In the verses that follow, the Apostle then reflects on the Lord's Resurrection. He says that Christ "was raised on the third day in accordance with the Scriptures". Once again, "in accordance with the Scriptures"! Many exegetes see the words: "he was raised on the third day in accordance with the Scriptures" as an important reference to what we read in Psalm 16 in which the Psalmist proclaims: "Because you will not abandon my soul to the nether world, nor will you suffer your faithful one to undergo corruption" (ibid., v. 10). This is one of the texts of the Old Testament, cited frequently in early Christianity to prove Jesus' messianic character. Since according to the Jewish interpretation corruption began after the third day, the words of Scripture are fulfilled in Jesus who rose on the third day, that is, before corruption began. St Paul, faithfully passing on the teaching of the Apostles, emphasizes that Christ's victory over death happens through the creative power of the Word of God. This divine power brings hope and joy: this is ultimately the liberating content of the Paschal revelation. At Easter God reveals himself and the power of Trinitarian love that annihilates the destructive forces of evil and death.
Dear brothers and sisters, let us allow ourselves to be illumined by the splendour of the Risen Lord. Let us welcome him with faith and adhere generously to his Gospel, as did the privileged witnesses of his Resurrection; and as, some years later, did St Paul who encountered the divine Teacher in an extraordinary manner on the Road to Damascus. We cannot keep for ourselves alone the proclamation of this Truth that changes the life of all. And with humble trust let us pray: "Jesus, who in rising from the dead anticipated our Resurrection, we believe in You!". I would like to end with an exclamation that Sylvan of Mount Athos used to like to repeat: "Rejoice my soul. It is always Easter, for the Risen Christ is our Resurrection!". May the Virgin Mary help to cultivate within us and around us this climate of Easter joy, so that we may be witnesses of divine Love in every situation of our existence. Once again, Happy Easter to you all!
To special groups
Dear Brothers and Sisters,
I offer a warm welcome to all the English-speaking visitors and pilgrims present at today's audience. I extend particular greetings to the groups from England, Scotland, Ireland, Norway, Sweden, Malta, Australia, Indonesia, Canada and the United States of America. May your pilgrimage to the Eternal City strengthen your faith and renew your love for the Lord, the Giver of Life. I wish all of you a Happy Easter!
I greet you, dear young people, among whom I have a special thought for those from the Archdiocese of Milan who are preparing for the profession of faith, a stage that follows the sacrament of Confirmation. May the Lord accompany you on your way. I greet you, dear sick people, and lastly you, dear newly weds. I warmly hope that each one of you will let yourself be enlightened by the light of the Risen Christ to be able to experience the joy of his presence within you.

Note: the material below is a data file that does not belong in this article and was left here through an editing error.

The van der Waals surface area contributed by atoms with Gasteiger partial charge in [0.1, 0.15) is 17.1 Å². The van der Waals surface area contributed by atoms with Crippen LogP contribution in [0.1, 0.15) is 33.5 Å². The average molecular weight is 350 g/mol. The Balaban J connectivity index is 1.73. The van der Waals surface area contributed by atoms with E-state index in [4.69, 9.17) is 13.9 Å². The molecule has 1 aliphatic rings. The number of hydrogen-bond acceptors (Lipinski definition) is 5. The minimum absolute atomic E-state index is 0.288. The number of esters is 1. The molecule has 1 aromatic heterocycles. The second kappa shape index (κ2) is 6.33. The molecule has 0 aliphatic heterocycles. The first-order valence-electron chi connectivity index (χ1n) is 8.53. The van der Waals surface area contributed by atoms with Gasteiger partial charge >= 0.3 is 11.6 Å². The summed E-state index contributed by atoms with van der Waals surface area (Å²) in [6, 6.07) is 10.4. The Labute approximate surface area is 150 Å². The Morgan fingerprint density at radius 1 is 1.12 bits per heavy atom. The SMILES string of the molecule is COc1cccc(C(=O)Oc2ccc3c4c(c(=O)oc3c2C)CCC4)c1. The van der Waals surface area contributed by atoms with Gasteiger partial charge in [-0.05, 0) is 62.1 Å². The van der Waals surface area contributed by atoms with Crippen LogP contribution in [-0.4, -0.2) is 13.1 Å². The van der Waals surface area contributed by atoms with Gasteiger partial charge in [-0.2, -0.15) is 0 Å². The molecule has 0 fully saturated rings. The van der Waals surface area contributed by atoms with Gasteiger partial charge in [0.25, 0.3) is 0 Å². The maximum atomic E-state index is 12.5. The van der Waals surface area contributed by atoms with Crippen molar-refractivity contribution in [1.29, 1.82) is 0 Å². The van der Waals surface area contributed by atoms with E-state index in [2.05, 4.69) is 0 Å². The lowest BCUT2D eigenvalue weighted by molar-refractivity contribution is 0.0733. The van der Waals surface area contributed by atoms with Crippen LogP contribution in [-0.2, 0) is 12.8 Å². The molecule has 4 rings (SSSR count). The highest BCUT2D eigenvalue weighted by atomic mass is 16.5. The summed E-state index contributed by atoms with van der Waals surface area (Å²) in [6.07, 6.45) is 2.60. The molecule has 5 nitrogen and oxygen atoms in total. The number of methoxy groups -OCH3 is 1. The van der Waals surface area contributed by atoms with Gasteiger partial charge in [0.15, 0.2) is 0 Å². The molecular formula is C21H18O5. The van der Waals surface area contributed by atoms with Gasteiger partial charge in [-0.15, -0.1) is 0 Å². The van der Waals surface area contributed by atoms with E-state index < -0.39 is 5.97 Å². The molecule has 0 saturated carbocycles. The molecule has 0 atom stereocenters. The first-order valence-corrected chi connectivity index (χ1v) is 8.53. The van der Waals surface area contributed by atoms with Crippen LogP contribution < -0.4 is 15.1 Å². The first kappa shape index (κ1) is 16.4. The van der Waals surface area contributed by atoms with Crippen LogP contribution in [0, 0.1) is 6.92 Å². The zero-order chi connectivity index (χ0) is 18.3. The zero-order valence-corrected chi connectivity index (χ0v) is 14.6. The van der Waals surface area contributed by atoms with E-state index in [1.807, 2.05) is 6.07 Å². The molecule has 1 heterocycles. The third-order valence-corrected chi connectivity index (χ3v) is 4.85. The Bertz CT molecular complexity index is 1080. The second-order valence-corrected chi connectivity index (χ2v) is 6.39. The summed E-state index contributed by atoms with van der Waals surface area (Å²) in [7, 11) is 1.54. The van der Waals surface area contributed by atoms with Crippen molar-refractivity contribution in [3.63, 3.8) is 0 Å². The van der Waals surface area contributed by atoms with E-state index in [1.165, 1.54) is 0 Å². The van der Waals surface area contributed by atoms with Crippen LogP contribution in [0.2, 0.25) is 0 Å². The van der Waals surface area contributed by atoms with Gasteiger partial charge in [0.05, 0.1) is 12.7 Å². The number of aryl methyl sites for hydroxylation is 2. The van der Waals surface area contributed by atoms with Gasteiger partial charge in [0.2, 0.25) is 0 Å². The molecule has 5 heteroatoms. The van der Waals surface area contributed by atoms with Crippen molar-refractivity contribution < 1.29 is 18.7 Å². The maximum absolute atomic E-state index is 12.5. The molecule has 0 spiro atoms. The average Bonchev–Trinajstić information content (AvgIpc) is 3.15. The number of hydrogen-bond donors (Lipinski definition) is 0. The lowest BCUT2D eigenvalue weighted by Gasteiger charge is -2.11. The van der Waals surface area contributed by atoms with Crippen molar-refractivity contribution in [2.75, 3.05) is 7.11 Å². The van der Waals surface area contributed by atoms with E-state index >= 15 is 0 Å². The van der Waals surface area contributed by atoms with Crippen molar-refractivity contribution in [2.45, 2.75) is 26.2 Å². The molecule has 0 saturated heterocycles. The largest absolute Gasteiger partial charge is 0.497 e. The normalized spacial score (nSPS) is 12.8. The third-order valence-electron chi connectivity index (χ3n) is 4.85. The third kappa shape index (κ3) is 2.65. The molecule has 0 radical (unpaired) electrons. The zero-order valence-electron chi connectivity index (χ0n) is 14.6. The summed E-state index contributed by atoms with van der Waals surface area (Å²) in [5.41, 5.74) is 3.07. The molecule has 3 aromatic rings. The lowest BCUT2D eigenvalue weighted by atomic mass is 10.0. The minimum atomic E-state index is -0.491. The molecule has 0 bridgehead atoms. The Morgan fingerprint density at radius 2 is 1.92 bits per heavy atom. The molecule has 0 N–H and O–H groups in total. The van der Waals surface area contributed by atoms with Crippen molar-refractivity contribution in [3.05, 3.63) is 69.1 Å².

Saint Peter's Square
Dear Brothers and Sisters,
The Church lives in people and those who want to know the Church better, to understand her mystery, must consider the people who have seen and lived her message, her mystery. In the Wednesday Catechesis I have therefore been speaking for some time of people from whom we can learn what the Church is. We began with the Apostles and Fathers of the Church and we have gradually reached the eighth century, Charlemagne's period. Today I want to talk about Ambrose Autpert, a lesser known author; in fact, the majority of his works were attributed to other, better known people, from St Ambrose of Milan to St Ildefonsus, not to mention those that the monks of Monte Cassino claimed came from the pen of an abbot of theirs of the same name who lived almost a century later. Apart from a few brief autobiographical notes in his important commentary on the Apocalypse, we have little information about his life. Yet, an attentive reading of the works whose authorship the critic recognizes makes it possible, little by little, to discover in his teaching a precious theological and spiritual treasure for our time too.
Born into a noble family in Provence according to his late biographer, Giovanni Ambrose Autpert was at the court of the Frankish King Pepin the Short where, in addition to his function as official, he somehow also played the role of tutor to the future Emperor Charlemagne. Autpert, probably in the retinue of Pope Stephen ii, who in 753-54 went to the Frankish court, came to Italy and had the opportunity of visiting the famous Benedictine Abbey of St Vincent, located near the sources of the River Volturno in the Duchy of Benevento. Founded at the beginning of the century by three brothers from Benevento Paldone, Tatone and Tasone the abbey was known as an oasis of classical and Christian culture. Shortly after his visit, Ambrose Autpert decided to embrace the religious life and entered that monastery where he acquired an appropriate education, especially in the fields of theology and spirituality, in accordance with the tradition of the Fathers. In about the year 761, he was ordained a priest and on 4 October 777 he was elected abbot with the support of the Frankish monks despite the opposition of the Lombards, who favoured Potone the Lombard. The nationalistic tension in the background did not diminish in the subsequent months. As a result, in the following year, 778, Autpert decided to resign and to seek shelter, together with several Frankish monks, in Spoleto where he could count on Charlemagne's protection. This, however, did not solve the dissension at St Vincent's Monastery. A few years later, when on the death of the abbot who had succeeded Autpert, Potone himself was elected as his successor (a. 782), the dispute flared up again and even led to the denunciation of the new abbot to Charlemagne. The latter sent the contenders to the tribunal of the Pontiff who summoned them to Rome. Autpert was also called as a witness. However, he died suddenly on the journey, perhaps murdered, on 30 January 784.